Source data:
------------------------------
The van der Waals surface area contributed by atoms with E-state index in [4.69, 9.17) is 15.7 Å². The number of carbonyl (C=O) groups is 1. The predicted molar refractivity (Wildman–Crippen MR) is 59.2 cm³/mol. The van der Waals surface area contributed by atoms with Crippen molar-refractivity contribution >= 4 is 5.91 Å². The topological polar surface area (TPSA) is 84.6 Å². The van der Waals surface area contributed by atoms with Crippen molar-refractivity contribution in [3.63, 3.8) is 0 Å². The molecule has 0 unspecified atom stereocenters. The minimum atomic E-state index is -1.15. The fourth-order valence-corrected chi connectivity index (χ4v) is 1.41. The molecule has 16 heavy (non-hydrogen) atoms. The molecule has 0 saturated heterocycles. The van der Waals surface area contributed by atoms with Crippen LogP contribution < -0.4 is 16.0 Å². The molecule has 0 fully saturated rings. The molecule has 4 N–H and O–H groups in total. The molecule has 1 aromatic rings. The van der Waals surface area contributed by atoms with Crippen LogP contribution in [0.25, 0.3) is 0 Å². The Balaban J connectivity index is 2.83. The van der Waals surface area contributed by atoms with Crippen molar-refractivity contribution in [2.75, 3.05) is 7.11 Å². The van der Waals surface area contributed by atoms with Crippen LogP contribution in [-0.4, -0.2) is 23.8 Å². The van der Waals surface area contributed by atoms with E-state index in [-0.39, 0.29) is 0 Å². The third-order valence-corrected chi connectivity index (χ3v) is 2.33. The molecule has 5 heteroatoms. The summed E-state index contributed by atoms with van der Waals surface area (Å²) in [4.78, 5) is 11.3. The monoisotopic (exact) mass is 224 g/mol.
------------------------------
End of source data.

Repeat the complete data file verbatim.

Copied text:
The van der Waals surface area contributed by atoms with E-state index in [4.69, 9.17) is 15.7 Å². The number of carbonyl (C=O) groups is 1. The predicted molar refractivity (Wildman–Crippen MR) is 59.2 cm³/mol. The van der Waals surface area contributed by atoms with Crippen molar-refractivity contribution >= 4 is 5.91 Å². The topological polar surface area (TPSA) is 84.6 Å². The van der Waals surface area contributed by atoms with Crippen molar-refractivity contribution in [3.63, 3.8) is 0 Å². The molecule has 0 unspecified atom stereocenters. The minimum atomic E-state index is -1.15. The fourth-order valence-corrected chi connectivity index (χ4v) is 1.41. The molecule has 16 heavy (non-hydrogen) atoms. The molecule has 0 saturated heterocycles. The van der Waals surface area contributed by atoms with Crippen LogP contribution < -0.4 is 16.0 Å². The molecule has 0 fully saturated rings. The molecule has 4 N–H and O–H groups in total. The molecule has 1 aromatic rings. The van der Waals surface area contributed by atoms with Crippen LogP contribution in [0.25, 0.3) is 0 Å². The Balaban J connectivity index is 2.83. The van der Waals surface area contributed by atoms with Crippen molar-refractivity contribution in [2.75, 3.05) is 7.11 Å². The van der Waals surface area contributed by atoms with Crippen LogP contribution in [-0.4, -0.2) is 23.8 Å². The van der Waals surface area contributed by atoms with E-state index in [-0.39, 0.29) is 0 Å². The third-order valence-corrected chi connectivity index (χ3v) is 2.33. The molecule has 5 heteroatoms. The summed E-state index contributed by atoms with van der Waals surface area (Å²) in [4.78, 5) is 11.3. The monoisotopic (exact) mass is 224 g/mol.